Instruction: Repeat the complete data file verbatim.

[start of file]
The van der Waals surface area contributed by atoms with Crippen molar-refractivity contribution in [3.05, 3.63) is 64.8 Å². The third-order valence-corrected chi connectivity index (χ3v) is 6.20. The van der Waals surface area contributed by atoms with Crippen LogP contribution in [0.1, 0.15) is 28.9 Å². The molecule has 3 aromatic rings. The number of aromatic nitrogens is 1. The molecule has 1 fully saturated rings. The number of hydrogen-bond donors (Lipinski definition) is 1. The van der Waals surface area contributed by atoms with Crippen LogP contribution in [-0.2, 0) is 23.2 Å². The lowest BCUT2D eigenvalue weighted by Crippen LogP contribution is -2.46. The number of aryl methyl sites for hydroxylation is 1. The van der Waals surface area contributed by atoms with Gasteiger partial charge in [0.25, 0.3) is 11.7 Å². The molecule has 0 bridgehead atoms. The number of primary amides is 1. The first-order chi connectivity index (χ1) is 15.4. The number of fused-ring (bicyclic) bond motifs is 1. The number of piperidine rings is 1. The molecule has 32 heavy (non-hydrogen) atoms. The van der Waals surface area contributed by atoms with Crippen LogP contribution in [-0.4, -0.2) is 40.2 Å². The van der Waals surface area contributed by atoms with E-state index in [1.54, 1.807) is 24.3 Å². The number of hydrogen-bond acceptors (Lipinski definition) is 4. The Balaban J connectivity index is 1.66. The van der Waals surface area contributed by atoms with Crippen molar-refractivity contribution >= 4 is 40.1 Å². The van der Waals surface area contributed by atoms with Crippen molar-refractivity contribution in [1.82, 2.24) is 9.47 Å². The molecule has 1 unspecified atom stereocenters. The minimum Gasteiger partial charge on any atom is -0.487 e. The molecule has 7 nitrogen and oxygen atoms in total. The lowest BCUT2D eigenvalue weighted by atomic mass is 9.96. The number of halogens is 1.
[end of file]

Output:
The van der Waals surface area contributed by atoms with Crippen molar-refractivity contribution in [3.05, 3.63) is 64.8 Å². The third-order valence-corrected chi connectivity index (χ3v) is 6.20. The van der Waals surface area contributed by atoms with Crippen LogP contribution in [0.1, 0.15) is 28.9 Å². The molecule has 3 aromatic rings. The number of aromatic nitrogens is 1. The molecule has 1 fully saturated rings. The number of hydrogen-bond donors (Lipinski definition) is 1. The van der Waals surface area contributed by atoms with Crippen LogP contribution in [-0.2, 0) is 23.2 Å². The lowest BCUT2D eigenvalue weighted by Crippen LogP contribution is -2.46. The number of aryl methyl sites for hydroxylation is 1. The van der Waals surface area contributed by atoms with Gasteiger partial charge in [0.25, 0.3) is 11.7 Å². The molecule has 0 bridgehead atoms. The number of primary amides is 1. The first-order chi connectivity index (χ1) is 15.4. The number of fused-ring (bicyclic) bond motifs is 1. The number of piperidine rings is 1. The molecule has 32 heavy (non-hydrogen) atoms. The van der Waals surface area contributed by atoms with Crippen LogP contribution in [-0.4, -0.2) is 40.2 Å². The van der Waals surface area contributed by atoms with E-state index in [1.54, 1.807) is 24.3 Å². The number of hydrogen-bond acceptors (Lipinski definition) is 4. The Balaban J connectivity index is 1.66. The van der Waals surface area contributed by atoms with Crippen molar-refractivity contribution >= 4 is 40.1 Å². The van der Waals surface area contributed by atoms with Crippen molar-refractivity contribution in [1.82, 2.24) is 9.47 Å². The molecule has 1 unspecified atom stereocenters. The minimum Gasteiger partial charge on any atom is -0.487 e. The molecule has 7 nitrogen and oxygen atoms in total. The lowest BCUT2D eigenvalue weighted by atomic mass is 9.96. The number of halogens is 1.